Alliances between international organizations:
Chemicals & wastes

Administrative synergies, program outreach and capacity have all benefited from clustering of the chemicals and watse control conventions.

Nik Kiddle

Nik Kiddle
Deputy Permanent Representative, New Zealand

Nicholas Kiddle was President of the Stockholm Convention from 2006-2007 and currently serves on its Bureau. In his capacity as New Zealand's Deputy Permanent Representative to the UN in Geneva, Mr Kiddle leads New Zealand government delegations to the Basel, Rotterdam, and Stockholm Conventions, as well as meetings of the Montreal Protocol and the UNEP Governing Council. He has been active in UN debates on international environmental governance for over six years.

Basel, Rotterdam and Stockholm Conventions

Coordination of environmental conventions: which way to go?

A question arises regularly about the extent to which managers of the international environment conventions coordinate - either with each other or with agreements on related issues such as trade or sustainable development. The situation is changing, particularly in regard to chemicals and wastes control treaties.

Improving collaboration among conventions requires careful management. United Nations treaties create sovereign bodies for governance purposes, and that sovereignty needs to be respected. In addition, collaboration only makes sense where clearly identifiable benefits would result.

Wherever conventions have similar objectives and similar implementation requirements, there are obvious opportunities for collaboration. So one of the first areas for attention has been the risk management treaties for hazardous substances - the chemicals and wastes agreements known as the Basel, Rotterdam and Stockholm conventions.

These conventions have a common objective: to reduce harm from exposure to damaging substances. Although other conventions share this aim - the Framework Convention on Climate Change and the Vienna Convention and Montreal Protocol on ozone depletingsubstances, for example - the focus so far has been on the Basel, Rotterdam and Stockholm group because other factors also bring them together. They use similar measures to achieve their objectives. They all require trade measures to help control movement of hazardous substances from one country to another. They also encourage governments to take similar steps, both voluntary and regulatory actions, to lower the risks from production and use of hazardous materials. All three provide for information exchanges, including raising public awareness of dangers. And they all ask governments to give attention to technical assistance and capacitybuilding where it is needed.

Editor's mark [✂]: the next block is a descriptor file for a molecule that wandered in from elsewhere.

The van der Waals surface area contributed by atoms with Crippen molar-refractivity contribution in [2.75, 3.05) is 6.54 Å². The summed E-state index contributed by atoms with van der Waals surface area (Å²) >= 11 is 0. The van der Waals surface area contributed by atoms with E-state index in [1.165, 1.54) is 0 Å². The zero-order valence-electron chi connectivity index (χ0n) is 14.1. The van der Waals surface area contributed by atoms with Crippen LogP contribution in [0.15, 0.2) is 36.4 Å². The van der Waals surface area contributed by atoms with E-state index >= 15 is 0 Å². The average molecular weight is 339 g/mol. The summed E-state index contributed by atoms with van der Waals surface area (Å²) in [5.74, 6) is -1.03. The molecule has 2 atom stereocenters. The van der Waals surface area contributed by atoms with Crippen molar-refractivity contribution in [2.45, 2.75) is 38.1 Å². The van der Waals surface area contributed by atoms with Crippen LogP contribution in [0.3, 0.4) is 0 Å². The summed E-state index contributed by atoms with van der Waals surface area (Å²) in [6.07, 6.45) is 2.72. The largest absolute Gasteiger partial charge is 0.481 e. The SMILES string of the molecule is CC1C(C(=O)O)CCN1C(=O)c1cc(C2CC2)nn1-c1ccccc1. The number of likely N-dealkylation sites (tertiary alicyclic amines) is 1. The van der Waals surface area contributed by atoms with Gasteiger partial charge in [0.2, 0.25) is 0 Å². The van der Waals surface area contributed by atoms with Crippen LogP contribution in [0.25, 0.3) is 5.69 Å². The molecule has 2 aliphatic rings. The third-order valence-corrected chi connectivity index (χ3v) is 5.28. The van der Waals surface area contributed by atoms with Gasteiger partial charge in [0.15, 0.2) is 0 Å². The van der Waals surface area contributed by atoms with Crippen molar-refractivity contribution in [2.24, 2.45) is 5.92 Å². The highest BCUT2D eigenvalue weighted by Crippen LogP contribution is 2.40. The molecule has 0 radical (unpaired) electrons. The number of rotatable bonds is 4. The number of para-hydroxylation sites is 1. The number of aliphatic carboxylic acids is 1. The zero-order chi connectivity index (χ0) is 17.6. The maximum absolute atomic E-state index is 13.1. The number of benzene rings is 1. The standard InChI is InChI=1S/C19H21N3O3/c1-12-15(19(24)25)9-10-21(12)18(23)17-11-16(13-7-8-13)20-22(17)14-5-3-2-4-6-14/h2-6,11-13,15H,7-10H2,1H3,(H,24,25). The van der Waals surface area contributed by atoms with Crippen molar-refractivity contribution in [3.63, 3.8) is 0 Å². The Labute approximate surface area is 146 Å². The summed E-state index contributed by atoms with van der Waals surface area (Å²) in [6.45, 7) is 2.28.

Treaty managers need to tread carefully, but there is scope for a lot more collaboration.

The secretariats have already developed a wide variety of collaborative activities. These include administrative synergies enabling each of the conventions to benefit from the provision of core services from UNEP's head office and from the Office of the United Nations. The secretariats have also already developed some administrative burden-sharing arrangements. This sharing is in accordance with provisions in their founding treaties, Although not absolutely essential from a programmatic perspective, it helps considerably that the secretariats all make their home together in Geneva's International Environment House.

Occasionally they have teamed up for program outreach and capacity-building at the national level. This cooperation is eliminating duplication of effort both within the convention secretariats and at the level of national governments that have participated in joint capacity-building programs.

This is not all. The convention secretariats have identified other areas that can deliver more benefits by improving the delivery of services and reducing bureaucratic tasks for national authorities responsible for treaty implementation. These areas include documentation requirements, the processing of national reports, convention web sites, legal service arrangements, and the scheduling of convention meetings.

But even more interesting are a number of suggestions on deepening programmatic collaboration. So far, interest has centered on resource use, scientific linkages, and capacity building. In future, they could think of teaming up to mobilize financial resources for their work, especially where potential donors would appreciate collaborative approaches.

Similarly, the three conventions could give further thought to increasing joint use of regional resources to assist national implementation. They could also consider pooling the handling of appropriate aspects of their compliance work. Where the conventions have established scientific panels for advice, they might want to encourage more contact and a greater flow of information between these panels perhaps including those established by other conventions for risk management of hazardous substances.

Capacity building and awareness raising are two additional program activities where collaborative approaches might simplify and improve understanding of the conventions as well as speed the building up of capabilities to implement their provisions.

To advance such cooperation, the Basel, Rotterdam and Stockholm conventions have established a joint working group to consider ideas and shape recommendations to their governing bodies.

The Three Chemicals and Wastes Conventions are the Basel Convention on the transboundary movement of hazardous wastes, the Rotterdam Convention on Prior Informed Consent and the Stockholm Convention on Persistent Organic Pollutants (POPS).